Grass is Greener Syndrome (GIG) is a complicated issue. What is understood and experienced as GIG Syndrome is actually the larger symptom of an underlying process that has been building for some time. It’s generally a combination of separate issues coming together to create a larger scale problem. I am a therapist in New York City, and coach people long distance all over the world on overcoming and managing GIG Syndrome. In my experience, there’s a lot to say about the complexity of this issue, of which only a piece can be addressed in this post (see The Grass is Greener Syndrome for a previous article).
What makes it tricky is that for each person who struggles in the GIG process, many similar elements tend to be present in some form or another, however from one person to the next the strength of the components varies. It’s not as simple as ‘just making a choice’, or ‘wanting what you can’t have’. It is much more complicated than this, which is why it can be very hard to break free from the grasp of GIG syndrome or effectively manage it without help.
Some examples of the issues underlying the GIG process are issues with decision-making, commitment, intimacy, fear of boredom, finding/maintaining passion, and several others not listed here. Essentially, when working to overcome Grass is Greener Syndrome, you’re handling a combination of issues all at once. But first, it’s necessary to understand for each person which issues are leading the charge and which are playing more a supporting role.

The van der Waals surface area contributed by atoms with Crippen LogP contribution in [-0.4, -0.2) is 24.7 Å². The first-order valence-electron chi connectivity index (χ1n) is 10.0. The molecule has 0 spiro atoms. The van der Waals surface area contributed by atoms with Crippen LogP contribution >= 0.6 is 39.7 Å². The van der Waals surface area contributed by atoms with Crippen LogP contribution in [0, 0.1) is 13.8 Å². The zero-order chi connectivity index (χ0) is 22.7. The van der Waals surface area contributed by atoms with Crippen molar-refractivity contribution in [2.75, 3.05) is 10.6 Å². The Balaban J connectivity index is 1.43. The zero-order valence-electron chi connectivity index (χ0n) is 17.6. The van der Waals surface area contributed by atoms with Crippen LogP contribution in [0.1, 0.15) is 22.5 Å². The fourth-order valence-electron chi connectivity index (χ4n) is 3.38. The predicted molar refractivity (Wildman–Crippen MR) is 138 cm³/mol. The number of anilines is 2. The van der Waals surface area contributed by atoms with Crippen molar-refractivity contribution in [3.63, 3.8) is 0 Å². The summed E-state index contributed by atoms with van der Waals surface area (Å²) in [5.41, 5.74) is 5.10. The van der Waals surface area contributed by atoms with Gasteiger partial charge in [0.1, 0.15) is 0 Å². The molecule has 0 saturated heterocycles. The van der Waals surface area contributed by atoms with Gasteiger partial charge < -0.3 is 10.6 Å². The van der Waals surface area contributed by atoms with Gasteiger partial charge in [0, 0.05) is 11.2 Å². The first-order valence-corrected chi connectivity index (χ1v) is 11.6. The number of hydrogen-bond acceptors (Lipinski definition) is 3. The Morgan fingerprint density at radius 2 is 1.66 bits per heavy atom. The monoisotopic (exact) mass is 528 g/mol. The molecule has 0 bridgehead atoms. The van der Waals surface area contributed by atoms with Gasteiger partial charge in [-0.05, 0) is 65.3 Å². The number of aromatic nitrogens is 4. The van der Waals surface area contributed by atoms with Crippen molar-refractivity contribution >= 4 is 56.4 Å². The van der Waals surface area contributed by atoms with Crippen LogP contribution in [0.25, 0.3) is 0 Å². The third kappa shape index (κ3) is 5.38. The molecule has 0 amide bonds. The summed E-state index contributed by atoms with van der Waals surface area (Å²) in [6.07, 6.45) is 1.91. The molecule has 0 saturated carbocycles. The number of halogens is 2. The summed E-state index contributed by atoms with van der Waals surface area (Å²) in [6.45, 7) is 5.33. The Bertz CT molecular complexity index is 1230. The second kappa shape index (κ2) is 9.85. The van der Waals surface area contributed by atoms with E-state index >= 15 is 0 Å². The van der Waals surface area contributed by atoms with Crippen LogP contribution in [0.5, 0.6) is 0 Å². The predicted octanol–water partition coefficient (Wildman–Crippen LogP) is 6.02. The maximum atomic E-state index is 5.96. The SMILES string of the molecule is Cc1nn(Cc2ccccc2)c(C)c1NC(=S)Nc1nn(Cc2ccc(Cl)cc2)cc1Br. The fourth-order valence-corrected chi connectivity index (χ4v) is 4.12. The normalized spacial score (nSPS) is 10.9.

Another of the underlying issues is pain. Whether it’s a romantic relationship, place to live, career, or otherwise, the element of pain in the GIG process is significant, as it often has a strong hand in keeping people trapped, or bouncing back and forth between two entities.
What does pain have to do with Grass is Greener Syndrome?
The GIG mechanism is, most simply stated, a desire for perfection. To complicate the picture a bit, it’s actually an externalized projection of perfectionism. Without going into too much depth on the projection here (it’s a topic that will have its own post), people struggling in GIG processes are often unknowingly acknowledging the emotional product of human limitation (and the frustration of this) by trying to perfect their external environment. This generally involves a strong emotional need to have ‘more’ than the present situation is providing. There are many possible emotional processes lending to this need, but for now suffice to say that as long as those needs are not being met, a deep void and lack of fulfillment is experienced.
When this happens, even if the current relationship (whether to the person, place, job, or otherwise) is good, the missing pieces begin to wash out any sense of fulfillment or satisfaction. The person struggling with GIG syndrome starts to experience a deep sense of loss regarding the pieces of her/his self that are not being fulfilled.